The MTJ devices with OsxIryMn1-x-y alloys were also studied for their thermal stability. FIGS. 6A-6B show the variation of magnetoresistance and resistance of MTJ devices (with areas of ˜40 μm×40 μm) as a function of annealing temperature for different OsxIryMn1-x-y compositions as listed in the legend. The annealing furnace and the procedure described earlier were used to obtain these results. These results indicate that the MTJ devices with OsxIryMn1-x-y alloys have comparable thermal stability to those with OsxMn1-x alloys.
In addition to Ir, other materials may be alloyed with the Os—Mn alloys. For example, it is within the scope of the present invention to use antiferromagnetic materials of the form Os—Mn—X and Os—Ir—Mn—X, where X can be one or more elements selected from the group consisting of Pt, Pd, Cr, C and B. These alloys are chosen for the following reasons. The corrosion resistance of these alloys is particularly important for MTJ head applications where the MTJ head may have to survive lapping which is used to define the stripe height of the read head. The lapping may involve chemicals which may be injurious to the MTJ device. Similarly, in fabricating MTJ memory cells the sides of the MTJ device may be exposed during part of the process used to define the MTJ memory cell shape and size. Os—Mn and Os—Ir—Mn alloys have higher corrosion resistance than Ir—Mn alloys and therefore, even if these alloys have slightly inferior exchange bias energies or blocking temperatures these materials may be preferred over Ir—Mn alloys themselves. However, notwithstanding the higher corrosion resistance of Os—Mn and Os—Ir—Mn alloys their corrosion resistance may be further improved by the addition of small amounts of other elements, such as Pd, Pt, and Cr. The dependence of blocking temperature and exchange bias field on the thickness of the Os—Mn and Os—Ir—Mn antiferromagnetic layers may be interpreted as follows. As the film thickness of these layers is increased the grain size within these polycrystalline layers is also increased. Larger grains lead to larger volumes of coherent antiferromagnetic material and therefore higher blocking temperatures since the latter depends on the total magnetocrystalline energy of these magnetically coherent units. On the other hand, within certain theoretical models to account for the exchange bias effect, the larger the coherent antiferromagnetic regions at the interface between the ferromagnetic layer and the antiferromagnetic layer the smaller is the exchange bias because of the greater likelihood of magnetic compensation of the antiferromagnetically coupled magnetic moments within the antiferromagnetic interface layer. The size of the antiferromagnetic coherent regions may be decreased by the addition of elements which reduce the grain size of the antiferromagnetic material, for example, by the addition of boron (B) or carbon (C) or other elements which will reduce the grain size or effective grain size of the antiferromagnetic layer.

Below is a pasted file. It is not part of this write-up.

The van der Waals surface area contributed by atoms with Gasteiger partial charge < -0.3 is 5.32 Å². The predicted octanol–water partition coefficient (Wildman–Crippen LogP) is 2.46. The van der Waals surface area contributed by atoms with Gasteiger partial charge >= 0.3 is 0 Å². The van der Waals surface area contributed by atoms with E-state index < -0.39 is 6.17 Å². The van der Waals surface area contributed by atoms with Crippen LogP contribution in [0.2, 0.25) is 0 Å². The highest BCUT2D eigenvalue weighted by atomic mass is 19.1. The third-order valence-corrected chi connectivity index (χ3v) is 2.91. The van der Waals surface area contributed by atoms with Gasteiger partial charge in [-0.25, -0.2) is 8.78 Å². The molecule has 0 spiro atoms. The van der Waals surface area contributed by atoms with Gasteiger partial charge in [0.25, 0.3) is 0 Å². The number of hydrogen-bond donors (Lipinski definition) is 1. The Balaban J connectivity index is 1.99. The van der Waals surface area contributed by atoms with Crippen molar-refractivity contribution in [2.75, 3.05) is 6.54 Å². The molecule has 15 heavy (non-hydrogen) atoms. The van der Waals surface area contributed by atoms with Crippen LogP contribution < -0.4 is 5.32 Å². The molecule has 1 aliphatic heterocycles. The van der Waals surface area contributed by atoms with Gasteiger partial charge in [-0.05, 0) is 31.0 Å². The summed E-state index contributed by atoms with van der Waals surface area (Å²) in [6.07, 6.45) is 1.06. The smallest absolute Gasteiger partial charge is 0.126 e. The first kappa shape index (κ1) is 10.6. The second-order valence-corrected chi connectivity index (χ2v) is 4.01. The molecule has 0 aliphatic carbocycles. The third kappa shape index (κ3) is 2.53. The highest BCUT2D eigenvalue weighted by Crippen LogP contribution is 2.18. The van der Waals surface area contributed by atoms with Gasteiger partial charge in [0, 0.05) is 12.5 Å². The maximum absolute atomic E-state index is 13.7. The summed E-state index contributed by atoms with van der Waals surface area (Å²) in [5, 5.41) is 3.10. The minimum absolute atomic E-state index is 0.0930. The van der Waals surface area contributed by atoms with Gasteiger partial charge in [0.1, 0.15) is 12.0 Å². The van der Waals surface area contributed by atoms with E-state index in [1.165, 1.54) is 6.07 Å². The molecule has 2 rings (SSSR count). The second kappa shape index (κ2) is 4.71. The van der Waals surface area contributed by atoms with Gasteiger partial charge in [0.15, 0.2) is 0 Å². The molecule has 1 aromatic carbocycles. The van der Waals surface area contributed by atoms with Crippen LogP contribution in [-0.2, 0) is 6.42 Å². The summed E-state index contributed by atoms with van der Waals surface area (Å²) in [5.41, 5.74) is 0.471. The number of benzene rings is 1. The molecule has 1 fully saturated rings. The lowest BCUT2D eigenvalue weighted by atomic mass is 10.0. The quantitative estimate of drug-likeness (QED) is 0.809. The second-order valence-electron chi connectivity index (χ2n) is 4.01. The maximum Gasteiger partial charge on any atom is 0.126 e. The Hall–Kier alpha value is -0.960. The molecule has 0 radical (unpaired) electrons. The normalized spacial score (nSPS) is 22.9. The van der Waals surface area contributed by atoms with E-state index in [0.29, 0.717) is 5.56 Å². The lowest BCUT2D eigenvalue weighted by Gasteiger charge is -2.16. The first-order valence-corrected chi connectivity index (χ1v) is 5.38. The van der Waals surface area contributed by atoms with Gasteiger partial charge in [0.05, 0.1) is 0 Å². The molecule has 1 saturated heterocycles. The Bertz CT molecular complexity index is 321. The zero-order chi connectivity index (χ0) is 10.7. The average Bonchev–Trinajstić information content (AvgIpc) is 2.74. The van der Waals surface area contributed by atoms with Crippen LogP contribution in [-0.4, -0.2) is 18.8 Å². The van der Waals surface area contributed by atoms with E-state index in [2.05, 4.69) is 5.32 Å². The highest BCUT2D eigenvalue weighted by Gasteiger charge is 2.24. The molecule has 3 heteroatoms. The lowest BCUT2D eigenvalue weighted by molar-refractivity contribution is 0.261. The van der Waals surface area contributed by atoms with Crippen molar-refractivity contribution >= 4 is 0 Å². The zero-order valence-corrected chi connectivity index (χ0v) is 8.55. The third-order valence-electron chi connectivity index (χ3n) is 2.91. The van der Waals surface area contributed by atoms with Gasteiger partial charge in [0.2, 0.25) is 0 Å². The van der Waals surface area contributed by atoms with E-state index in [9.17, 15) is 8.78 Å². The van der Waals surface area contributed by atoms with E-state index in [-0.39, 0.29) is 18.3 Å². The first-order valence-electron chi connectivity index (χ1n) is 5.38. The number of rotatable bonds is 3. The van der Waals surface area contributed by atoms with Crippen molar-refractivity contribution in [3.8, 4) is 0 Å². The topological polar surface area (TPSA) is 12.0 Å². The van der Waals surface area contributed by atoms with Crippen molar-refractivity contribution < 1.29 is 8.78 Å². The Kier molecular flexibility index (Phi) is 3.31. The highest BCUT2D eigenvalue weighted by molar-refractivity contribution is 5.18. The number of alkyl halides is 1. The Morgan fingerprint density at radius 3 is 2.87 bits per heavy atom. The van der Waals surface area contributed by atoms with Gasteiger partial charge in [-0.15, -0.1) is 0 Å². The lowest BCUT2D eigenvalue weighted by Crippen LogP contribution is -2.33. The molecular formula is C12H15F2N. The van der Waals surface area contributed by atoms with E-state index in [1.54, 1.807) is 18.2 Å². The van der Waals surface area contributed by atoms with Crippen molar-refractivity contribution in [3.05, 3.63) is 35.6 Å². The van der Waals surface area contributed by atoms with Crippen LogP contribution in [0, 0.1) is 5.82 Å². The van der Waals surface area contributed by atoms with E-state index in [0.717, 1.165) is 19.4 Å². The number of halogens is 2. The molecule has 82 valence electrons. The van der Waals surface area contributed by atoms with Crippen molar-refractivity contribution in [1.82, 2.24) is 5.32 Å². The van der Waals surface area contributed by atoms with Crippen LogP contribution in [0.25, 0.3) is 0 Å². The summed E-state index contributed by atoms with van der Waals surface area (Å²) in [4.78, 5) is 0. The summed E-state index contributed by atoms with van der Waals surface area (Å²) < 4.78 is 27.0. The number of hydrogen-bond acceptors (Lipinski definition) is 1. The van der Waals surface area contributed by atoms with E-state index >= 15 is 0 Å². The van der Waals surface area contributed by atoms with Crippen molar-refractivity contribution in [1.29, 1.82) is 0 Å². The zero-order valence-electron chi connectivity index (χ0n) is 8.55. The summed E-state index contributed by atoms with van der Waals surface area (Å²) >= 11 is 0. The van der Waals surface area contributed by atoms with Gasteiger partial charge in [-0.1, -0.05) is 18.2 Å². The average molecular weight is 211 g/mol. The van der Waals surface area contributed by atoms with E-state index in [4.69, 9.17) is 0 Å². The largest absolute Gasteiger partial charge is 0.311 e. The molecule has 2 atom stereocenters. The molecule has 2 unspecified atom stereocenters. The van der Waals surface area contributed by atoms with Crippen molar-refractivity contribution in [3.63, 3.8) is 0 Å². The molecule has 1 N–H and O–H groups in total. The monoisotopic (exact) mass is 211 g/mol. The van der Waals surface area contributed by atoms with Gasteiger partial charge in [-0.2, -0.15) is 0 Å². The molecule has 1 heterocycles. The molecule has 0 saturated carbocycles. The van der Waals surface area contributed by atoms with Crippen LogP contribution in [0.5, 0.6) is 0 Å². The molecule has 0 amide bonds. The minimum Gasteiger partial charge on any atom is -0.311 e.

In FIGS. 4A-4B the data for OsxMn1-x exchange bias layers with x ranging from 19 to 29 atomic percent are shown. These alloys display significant exchange bias whose magnitude is only weakly dependent on the Os—Mn composition. The Os—Mn composition was varied by using different sputtering targets fabricated with different Os—Mn compositions. Typically the composition of the sputtered material was not the same as the composition of the sputtering target and the composition of the sputtered material was higher in Os content than the sputtering target. The composition of the Os in the film could also be varied by varying the sputtering pressure used to deposit the Os—Mn material. For example, using a sputtering target of nominal composition Os20Mn80 the composition of the OsMn alloy in the sputtered film could be varied from ˜26 atomic % Os to nearly 50 atomic % Os, as shown in FIG. 7. Only the Os—Mn films prepared at 3 and 4 mTorr in FIG. 7 exhibited exchange bias. By using these methods a wide range of Os—Mn and Os—Ir—Mn alloys were studied. The useful range of these alloys has been determined to be from about ˜10 to ˜30 atomic % Os or Os—Ir. For higher concentrations than ˜30 atomic % Os or Os—Ir no exchange bias is observed, most likely because these alloys are not antiferomagnetic above room temperature. For lower concentrations of Os or Os—Ir the sputtering targets become extremely brittle and it is difficult to work with such materials. Moreover, the corrosion resistance decreases with increasing Mn concentration, making these materials less suitable.